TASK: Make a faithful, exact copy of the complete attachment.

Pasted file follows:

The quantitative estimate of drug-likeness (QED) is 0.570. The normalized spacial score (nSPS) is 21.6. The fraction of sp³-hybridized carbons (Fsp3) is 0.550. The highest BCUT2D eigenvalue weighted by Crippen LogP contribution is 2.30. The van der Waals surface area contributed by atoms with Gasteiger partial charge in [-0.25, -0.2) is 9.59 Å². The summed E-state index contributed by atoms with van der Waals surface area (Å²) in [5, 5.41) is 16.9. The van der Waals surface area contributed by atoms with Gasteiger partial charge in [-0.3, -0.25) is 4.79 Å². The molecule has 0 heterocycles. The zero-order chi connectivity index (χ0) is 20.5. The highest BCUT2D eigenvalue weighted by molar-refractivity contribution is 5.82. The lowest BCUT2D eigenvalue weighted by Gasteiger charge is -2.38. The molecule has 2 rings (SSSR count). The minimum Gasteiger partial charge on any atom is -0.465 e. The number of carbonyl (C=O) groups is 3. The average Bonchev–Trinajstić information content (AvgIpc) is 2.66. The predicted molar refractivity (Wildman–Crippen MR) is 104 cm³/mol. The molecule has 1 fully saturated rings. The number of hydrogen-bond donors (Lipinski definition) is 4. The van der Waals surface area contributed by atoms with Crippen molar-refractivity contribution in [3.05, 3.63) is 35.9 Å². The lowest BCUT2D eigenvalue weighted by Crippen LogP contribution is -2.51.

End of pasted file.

The quantitative estimate of drug-likeness (QED) is 0.570. The normalized spacial score (nSPS) is 21.6. The fraction of sp³-hybridized carbons (Fsp3) is 0.550. The highest BCUT2D eigenvalue weighted by Crippen LogP contribution is 2.30. The van der Waals surface area contributed by atoms with Gasteiger partial charge in [-0.25, -0.2) is 9.59 Å². The summed E-state index contributed by atoms with van der Waals surface area (Å²) in [5, 5.41) is 16.9. The van der Waals surface area contributed by atoms with Gasteiger partial charge in [-0.3, -0.25) is 4.79 Å². The molecule has 0 heterocycles. The zero-order chi connectivity index (χ0) is 20.5. The highest BCUT2D eigenvalue weighted by molar-refractivity contribution is 5.82. The lowest BCUT2D eigenvalue weighted by Gasteiger charge is -2.38. The molecule has 2 rings (SSSR count). The minimum Gasteiger partial charge on any atom is -0.465 e. The number of carbonyl (C=O) groups is 3. The average Bonchev–Trinajstić information content (AvgIpc) is 2.66. The predicted molar refractivity (Wildman–Crippen MR) is 104 cm³/mol. The molecule has 1 fully saturated rings. The number of hydrogen-bond donors (Lipinski definition) is 4. The van der Waals surface area contributed by atoms with Crippen molar-refractivity contribution in [3.05, 3.63) is 35.9 Å². The lowest BCUT2D eigenvalue weighted by Crippen LogP contribution is -2.51.